Tour de France 2020 Preview: the route analysis
The 107th edition of the Tour of France will start in Nice on August 29, 2020. It will lead the peloton to Paris via 21 stages with all in all 3,470 kilometres and 29 climbs, before it ends in the French capital on September 20. Read on for a course analysis.
This year’s Tour de France was originally scheduled to start in Nice, Cote d’Azur, on June 27, 2020. Due to the Corona pandemic, however, the 107th Tour de France was postponed and has now been re-scheduled for August 29.
The route remains unchanged and covers 21 stages, 3,470 kilometres and 29 climbs before the finish in Paris on September 20. Whoever is going to wear the yellow jersey when passing Arc de Triomphe will have proved to be the strongest pro rider on a course that is one of the most demanding climbing tours of recent years.
After the Tour is before the Tour. Less than three months after young Colombian Egan Bernal rode to victory in 2019, Tour Director Christian Prudhomme presented the 2020 “Grande Boucle” at the Palais des Congrès in Paris. These 3,470 kilometres from Nice to Paris are different from previous events in almost every respect.
Whether this will make the event better or more interesting will have to be decided by riders, fans and experts. Here are the most important findings after the route presentation.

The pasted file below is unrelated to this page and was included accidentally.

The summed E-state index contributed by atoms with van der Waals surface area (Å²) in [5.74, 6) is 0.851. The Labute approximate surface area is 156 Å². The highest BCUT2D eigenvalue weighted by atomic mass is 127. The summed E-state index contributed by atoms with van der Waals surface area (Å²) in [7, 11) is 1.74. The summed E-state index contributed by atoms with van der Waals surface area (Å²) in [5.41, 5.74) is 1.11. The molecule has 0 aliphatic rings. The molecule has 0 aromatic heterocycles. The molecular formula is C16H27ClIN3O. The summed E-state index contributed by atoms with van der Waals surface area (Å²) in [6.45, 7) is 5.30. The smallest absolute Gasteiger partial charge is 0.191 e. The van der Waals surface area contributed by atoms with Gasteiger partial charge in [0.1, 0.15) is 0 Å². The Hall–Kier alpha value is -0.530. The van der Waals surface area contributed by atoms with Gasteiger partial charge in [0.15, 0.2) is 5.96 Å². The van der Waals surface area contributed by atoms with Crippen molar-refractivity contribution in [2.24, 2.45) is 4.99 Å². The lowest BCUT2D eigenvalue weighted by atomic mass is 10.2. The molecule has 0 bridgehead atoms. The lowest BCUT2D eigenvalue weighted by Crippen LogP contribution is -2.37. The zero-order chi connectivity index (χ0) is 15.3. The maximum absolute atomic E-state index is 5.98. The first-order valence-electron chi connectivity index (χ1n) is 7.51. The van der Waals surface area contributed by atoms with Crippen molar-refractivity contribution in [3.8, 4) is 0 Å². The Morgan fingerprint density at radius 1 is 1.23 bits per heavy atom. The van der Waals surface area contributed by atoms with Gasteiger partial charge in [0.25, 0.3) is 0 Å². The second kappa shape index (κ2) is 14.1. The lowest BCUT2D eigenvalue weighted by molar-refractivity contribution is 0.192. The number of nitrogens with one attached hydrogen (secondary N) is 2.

A Tour de France for general classification riders with climbing skills
Already on the second stage – a loop around the coastal town of Nice – the Maritime Alps will challenge the riders with some decent climbs. Pro riders will be confronted with a total of four passes and almost 4,000 metres of altitude difference. A course profile that will probably be selective already and might hold some surprises. It therefore is a big opportunity for strong second-tier climbers of teams like Ineos, Jumbo-Visma, Groupama-FDJ, AG2R La Mondiale and Movistar to ride into the yellow jersey.
Two days later, there will be the first of a total of 5 mountaintop finishes – time trial included – in Orcières-Merlette at 1,825 metres. There is no shortage of ascents on this Tour anyway. Pro riders will have to conquer a total of 29 climbs – some of them on new, unknown routes. Many a journalist compared the profile of this year’s Tour de France with that of the Vuelta; not wrongfully so. It seems as if all was set for French climbers Thibaut Pinot, Romain Bardet and strong puncheur Julian Alaphilippe to finally bring the Grand Nation the long-awaited Tour victory. But if you take a closer look at the squad of Team Ineos or Jumbo-Visma, you will know how difficult this undertaking will be.
Short visit to the Pyrenees – many climbs in the Massif Central